Wednesday, December 29, 2010

New Year's Resolutions For The Soon-To-Be Grad

It's that time of year again--the end and the beginning of the next year. I've seen a lot of cynical tweeters say New Year's Resolutions are just reminders of what you didn't do this year. While this is true, it's still good to sit down and review your goals and the steps to achieve them.

As a result, I'm going to write four posts on resolutions over the next week (Sorry I'm traveling with limited access to internet until 2011). Starting now

New Year's Resolutions--The College Senior

These next few months leading up to graduation are part of a war between two opposing forces: Last Hoorahs and Serious Thinking Moments.

1. Have The (Money and Job) Talk with the Parents
Depending on your parents or your career path, you may have already had a million versions of this conversation: What are you doing after graduation? Where are you working? Where are you living? Who is paying the bills? It's important to have this conversation now if not earlier.

I know many college grads whose parents have had skewed expectations of their post-graduate life. My own included--until I had this conversation for the 10th time and we reached an agreement. The point is that it's better to iron out the wrinkles in your "adult pants" now than risk your relationships later.

2. Consider Relocation
Going with part one, it's time to consider where you are living. Will you move to a big city? Or will you move home? Or does your industry require you to transplant yourself elsewhere? I went to a large university in New York City I loved New York life--but it's not affordable. For various reasons, I can only count a handful of friends who stayed in the city. But many have found other homes--relocating for various reasons. Here are some examples.

-One friend started living in New York working a few part-time jobs while trying to find the one. After her lease expired and she was still jobless, she moved home to Cleveland where she received her first full-time position.

-Another friend also stayed in New York and after a year, she moved to Greece to teach English.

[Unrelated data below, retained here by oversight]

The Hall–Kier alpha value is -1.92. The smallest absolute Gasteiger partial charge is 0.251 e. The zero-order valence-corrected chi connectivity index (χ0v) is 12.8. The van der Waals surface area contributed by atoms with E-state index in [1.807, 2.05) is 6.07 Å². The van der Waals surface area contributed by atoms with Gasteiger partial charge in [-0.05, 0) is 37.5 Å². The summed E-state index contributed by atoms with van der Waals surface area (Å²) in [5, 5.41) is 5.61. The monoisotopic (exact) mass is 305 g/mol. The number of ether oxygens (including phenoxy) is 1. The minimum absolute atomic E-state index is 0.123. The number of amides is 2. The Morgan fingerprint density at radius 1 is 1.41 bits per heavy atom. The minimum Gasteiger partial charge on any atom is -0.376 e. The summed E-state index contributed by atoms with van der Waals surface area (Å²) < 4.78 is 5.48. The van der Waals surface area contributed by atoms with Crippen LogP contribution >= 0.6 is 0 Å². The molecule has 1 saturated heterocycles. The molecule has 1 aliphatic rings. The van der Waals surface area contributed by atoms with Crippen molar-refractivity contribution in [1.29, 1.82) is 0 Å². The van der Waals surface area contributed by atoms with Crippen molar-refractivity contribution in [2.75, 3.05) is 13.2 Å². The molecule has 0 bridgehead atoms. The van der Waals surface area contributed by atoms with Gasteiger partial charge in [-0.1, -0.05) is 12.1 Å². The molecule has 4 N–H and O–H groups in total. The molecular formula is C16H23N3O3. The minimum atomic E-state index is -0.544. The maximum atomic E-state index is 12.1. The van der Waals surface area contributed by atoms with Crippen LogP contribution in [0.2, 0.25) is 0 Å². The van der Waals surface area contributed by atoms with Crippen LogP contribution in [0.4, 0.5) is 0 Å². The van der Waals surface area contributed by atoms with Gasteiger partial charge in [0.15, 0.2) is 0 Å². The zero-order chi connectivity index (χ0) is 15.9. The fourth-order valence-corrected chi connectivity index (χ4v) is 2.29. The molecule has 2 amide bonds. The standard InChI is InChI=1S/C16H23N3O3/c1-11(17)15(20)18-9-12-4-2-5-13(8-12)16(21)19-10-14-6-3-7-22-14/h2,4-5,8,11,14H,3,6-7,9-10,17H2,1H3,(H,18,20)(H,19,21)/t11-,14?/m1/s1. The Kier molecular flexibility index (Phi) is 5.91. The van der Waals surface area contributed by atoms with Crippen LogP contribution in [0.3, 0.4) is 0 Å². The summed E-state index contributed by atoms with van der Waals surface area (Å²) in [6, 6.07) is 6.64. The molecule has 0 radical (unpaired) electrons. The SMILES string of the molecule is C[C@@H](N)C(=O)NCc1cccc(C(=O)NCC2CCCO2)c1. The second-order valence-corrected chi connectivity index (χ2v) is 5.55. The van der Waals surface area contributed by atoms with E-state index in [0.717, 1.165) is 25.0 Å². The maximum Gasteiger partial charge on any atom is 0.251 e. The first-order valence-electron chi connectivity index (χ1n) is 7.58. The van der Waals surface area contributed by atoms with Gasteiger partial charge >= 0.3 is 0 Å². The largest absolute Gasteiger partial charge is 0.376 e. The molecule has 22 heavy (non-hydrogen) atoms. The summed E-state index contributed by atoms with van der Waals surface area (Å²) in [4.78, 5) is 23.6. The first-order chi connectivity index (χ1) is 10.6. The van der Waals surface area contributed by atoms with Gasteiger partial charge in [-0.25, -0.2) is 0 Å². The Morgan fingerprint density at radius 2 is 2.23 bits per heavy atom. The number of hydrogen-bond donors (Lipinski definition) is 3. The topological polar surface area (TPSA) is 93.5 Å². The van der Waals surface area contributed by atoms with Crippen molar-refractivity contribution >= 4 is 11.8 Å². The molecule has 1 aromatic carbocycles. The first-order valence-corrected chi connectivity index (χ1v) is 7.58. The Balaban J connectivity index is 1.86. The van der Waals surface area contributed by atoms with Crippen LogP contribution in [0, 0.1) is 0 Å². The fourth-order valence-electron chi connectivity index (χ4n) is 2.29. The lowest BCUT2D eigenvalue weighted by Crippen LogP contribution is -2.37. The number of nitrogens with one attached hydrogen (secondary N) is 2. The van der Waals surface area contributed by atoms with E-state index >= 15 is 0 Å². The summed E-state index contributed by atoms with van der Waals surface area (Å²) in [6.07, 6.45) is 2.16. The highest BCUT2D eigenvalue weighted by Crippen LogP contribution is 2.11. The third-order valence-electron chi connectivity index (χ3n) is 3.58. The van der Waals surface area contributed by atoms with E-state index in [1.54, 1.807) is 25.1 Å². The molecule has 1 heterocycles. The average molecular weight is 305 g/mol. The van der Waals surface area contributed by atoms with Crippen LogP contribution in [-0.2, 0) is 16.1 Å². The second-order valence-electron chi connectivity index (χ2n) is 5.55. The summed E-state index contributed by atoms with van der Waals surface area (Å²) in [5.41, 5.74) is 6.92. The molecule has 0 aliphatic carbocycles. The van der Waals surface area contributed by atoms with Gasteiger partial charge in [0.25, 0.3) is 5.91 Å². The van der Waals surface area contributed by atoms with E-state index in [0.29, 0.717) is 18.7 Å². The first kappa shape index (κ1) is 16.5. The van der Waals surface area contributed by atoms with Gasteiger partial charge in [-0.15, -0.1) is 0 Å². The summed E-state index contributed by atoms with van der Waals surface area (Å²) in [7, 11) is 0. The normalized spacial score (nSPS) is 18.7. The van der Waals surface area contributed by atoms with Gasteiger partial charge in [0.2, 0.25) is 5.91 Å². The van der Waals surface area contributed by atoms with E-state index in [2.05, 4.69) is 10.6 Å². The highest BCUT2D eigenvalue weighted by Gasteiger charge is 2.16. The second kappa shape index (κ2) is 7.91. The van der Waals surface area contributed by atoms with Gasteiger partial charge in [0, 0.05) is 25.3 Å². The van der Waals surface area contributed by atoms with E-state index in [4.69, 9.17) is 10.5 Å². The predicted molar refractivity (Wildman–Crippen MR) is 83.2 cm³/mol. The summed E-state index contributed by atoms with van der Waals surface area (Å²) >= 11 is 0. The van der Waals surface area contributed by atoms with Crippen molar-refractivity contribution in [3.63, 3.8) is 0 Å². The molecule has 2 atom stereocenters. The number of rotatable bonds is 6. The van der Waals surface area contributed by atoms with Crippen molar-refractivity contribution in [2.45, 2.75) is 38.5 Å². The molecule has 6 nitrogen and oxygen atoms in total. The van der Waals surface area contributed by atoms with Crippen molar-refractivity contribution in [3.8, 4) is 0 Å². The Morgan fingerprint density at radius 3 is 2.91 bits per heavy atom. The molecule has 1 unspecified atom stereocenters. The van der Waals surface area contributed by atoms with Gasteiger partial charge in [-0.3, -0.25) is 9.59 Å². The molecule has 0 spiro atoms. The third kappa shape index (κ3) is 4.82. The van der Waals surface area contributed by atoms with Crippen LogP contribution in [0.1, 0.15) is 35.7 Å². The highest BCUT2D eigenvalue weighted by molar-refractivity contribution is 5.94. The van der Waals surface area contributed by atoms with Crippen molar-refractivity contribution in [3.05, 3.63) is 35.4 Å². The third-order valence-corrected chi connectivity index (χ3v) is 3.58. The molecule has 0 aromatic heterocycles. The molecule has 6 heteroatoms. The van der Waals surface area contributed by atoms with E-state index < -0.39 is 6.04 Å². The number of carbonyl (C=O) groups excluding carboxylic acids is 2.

-I moved from New York to Los Angeles to work in "the industry." I work full-time at a great company and was lucky enough to make a super smooth transition.

3. Make A Date With Your Career Center
If you haven't already, it's time to stop into the career center. Though many programs are geared towards recruiting, resume writing and interviews--an individual appointment with a career counselor can put you ahead of your fellow classmates. Even if you already know a lot about job hunting.

For example, I met with my career counselor in February and demanded she help me figure out how to move to LA and find a job. She gave me what advice she could--some I knew and some I didn't. She also connected me to a young alumni who wrote an LA Guide for recent grads. This alum was instrumental to my successful LA landing.

4. Go On One Last Adventure
You may be tempted to sit at home and apply to jobs over your spring break but don't. I commend you for your determination but once you are in the working world, you might not have the time or finances for these week long adventures. Personally, I would pick the Wonderful Wizarding World of Harry Potter (but that wasn't open when I was in school).

5. And One Last Bar Crawl
I really am not a bar crawl fan but I think that last one would have been a blast. My friend's did it while I was out of town and it's nice they had this last truly collegiate moment.

6. Start Saving
If you don't have a savings account open one now. Better yet--consider a High Interest Savings account via E-Trade or INGDirect. You can be saving for a car, an apartment, or retirement but it's best to start now.

7. Learn To Boil Water
Because you want to be able to at least make Ramen every night. It's surprising how late night munchies disappear once you move away from campus so being able to cook for yourself will get you far. If you are feeling particularly culinary, look into new dishes on All Recipes and Martha Stewart.

8. Upgrade your Tech
If your laptop is on its last leg, consider purchasing a new one with your student discount before graduation. Some universities let you receive your discount with an alumni card or for up to one year after graduation. This is also a great time to grab software from sites such as if you want the latest photoshop.

9. Get Carded
Find out how to secure a university alumni card and what your alumni programs can do to help you. For example, I know my card gets a 25% discount on insurance and would get me a few free gym visits if I was still in the area.

10. Fit in Fitness
Because the pounds will add up if you don't make a habit now.


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